E NGAG E I NSPI RE I NVEST To engage with the life of Bryant University is to share our bold vision for the future. This year, more than 9,500 alumni, friends, parents, students, faculty, and staff demonstrated their passion for Bryant and made a difference by generously giving back. Together, their philanthropy will change the lives of generations of students to come. We are on the threshold of a pivotal time in Bryant’s history. In 2013, we will recognize Bryant’s sesquicentennial and 150 years of advancement. As we plan to celebrate the past we are laying the foundation for a future of even greater success. Our strategic plan, Vision 2020: Expanding the World of Opportunity, charts the University’s course for a decade of growth and expansion which promises to be every bit as dynamic as the past decade. But this bold plan can succeed only with significant funding that is beyond our current resources; a new capital campaign will propel us to achieve historic levels of giving. We hope that the individuals and organizations featured in this issue of Bryant magazine inspire you. Their generosity turns our ambitious vision into reality, and we offer our deepest thanks to each of you who has contributed. We are grateful for the alumni and friends who give back to the University in transformational ways — sharing their expertise by returning to campus to speak with students, providing internship opportunities, and hiring Bryant graduates for positions in leading organizations around the world. The members of the Bryant family who invest in our success by contributing philanthropically help us achieve new levels of excellence and build our momentum. I hope you will consider joining Bryant’s leadership donors who make a difference for the University — transforming our campus and enriching lives, one student at a time. Sincerely,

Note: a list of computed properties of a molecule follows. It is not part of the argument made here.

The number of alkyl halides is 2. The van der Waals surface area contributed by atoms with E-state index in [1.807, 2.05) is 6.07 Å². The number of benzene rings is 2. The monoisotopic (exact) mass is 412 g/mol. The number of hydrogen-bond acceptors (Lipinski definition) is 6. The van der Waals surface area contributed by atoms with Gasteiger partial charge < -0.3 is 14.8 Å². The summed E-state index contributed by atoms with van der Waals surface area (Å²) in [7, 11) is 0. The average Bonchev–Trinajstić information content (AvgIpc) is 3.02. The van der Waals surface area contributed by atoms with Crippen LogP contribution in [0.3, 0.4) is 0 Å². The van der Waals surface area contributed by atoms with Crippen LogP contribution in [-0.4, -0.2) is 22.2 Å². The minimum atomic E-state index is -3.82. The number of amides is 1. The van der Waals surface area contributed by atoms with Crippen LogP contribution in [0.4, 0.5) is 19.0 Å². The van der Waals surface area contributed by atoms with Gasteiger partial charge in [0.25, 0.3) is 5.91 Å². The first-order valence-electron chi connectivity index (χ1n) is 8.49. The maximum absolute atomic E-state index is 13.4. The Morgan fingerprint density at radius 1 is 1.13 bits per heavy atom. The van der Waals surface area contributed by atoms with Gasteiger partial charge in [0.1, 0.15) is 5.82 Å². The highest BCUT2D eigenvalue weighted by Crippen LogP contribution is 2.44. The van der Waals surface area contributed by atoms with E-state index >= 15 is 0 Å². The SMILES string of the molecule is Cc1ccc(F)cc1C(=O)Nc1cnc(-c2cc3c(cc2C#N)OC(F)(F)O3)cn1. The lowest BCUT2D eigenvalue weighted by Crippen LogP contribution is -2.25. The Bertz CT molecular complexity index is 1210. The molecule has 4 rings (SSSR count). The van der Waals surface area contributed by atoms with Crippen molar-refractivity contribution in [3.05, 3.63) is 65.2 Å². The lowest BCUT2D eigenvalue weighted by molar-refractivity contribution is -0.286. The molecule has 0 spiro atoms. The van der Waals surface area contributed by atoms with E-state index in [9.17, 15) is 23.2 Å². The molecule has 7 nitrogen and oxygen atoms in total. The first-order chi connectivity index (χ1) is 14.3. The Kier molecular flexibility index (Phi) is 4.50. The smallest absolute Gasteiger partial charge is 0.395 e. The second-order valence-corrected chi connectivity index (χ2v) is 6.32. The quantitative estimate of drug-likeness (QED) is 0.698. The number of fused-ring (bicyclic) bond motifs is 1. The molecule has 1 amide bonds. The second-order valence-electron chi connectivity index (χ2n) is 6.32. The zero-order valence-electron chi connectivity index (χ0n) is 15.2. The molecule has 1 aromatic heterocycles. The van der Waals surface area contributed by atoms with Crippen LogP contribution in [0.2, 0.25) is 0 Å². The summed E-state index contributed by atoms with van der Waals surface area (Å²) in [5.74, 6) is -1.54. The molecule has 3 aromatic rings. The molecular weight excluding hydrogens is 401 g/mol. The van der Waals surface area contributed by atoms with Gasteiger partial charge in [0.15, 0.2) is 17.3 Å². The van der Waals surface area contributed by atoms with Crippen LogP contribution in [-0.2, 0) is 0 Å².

Ronald K. Machtley President

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VISIO N E X PANDING THE WOR L

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ryant today is the culmination of nearly 150 years of con­

En h

tinuous growth and innovation. Throughout the University’s history, our academic programs have integrated theoretical

and applied concepts in ways that empower our students and are highly

InspIrIng valued in the marketplace.

The interconnectedness of nations, cultures, and economies creates

unlimited opportunities for graduates who are prepared to meet the emerging global needs of industry and society. Bryant’s rigorous and innovative education — one that instills not just information but values,

Educati n

that develops not just technical skills but critical thinking and reasoning

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O N 2020 R LD OF OPPORTUNITY

ability, and that inspires not just competence but character, leadership,

hancing

and service — will prepare our students to meet these new challenges. The entire Bryant community must be bold in reimagining the

future, and relentless in pursuing our ambitions. VI S ION 2020 will ensure that our recent accomplishments are not remembered merely as a bright

Expanding

period in our long history, but as the foundation for a Bryant of even

greater enduring strength in the future — a Bryant University that contributes significantly to the larger world through the leaders we produce.

Bryant University will be unmatched in educating students to become

ng

leaders of character who make a difference around the globe.

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VISIO N

InspIrIng

Academic-Student Life Excellence

Vision 2020 will take Bryant to the next level, strength-

The University will also imbue students with an over-

ening the University’s competitive position as we earn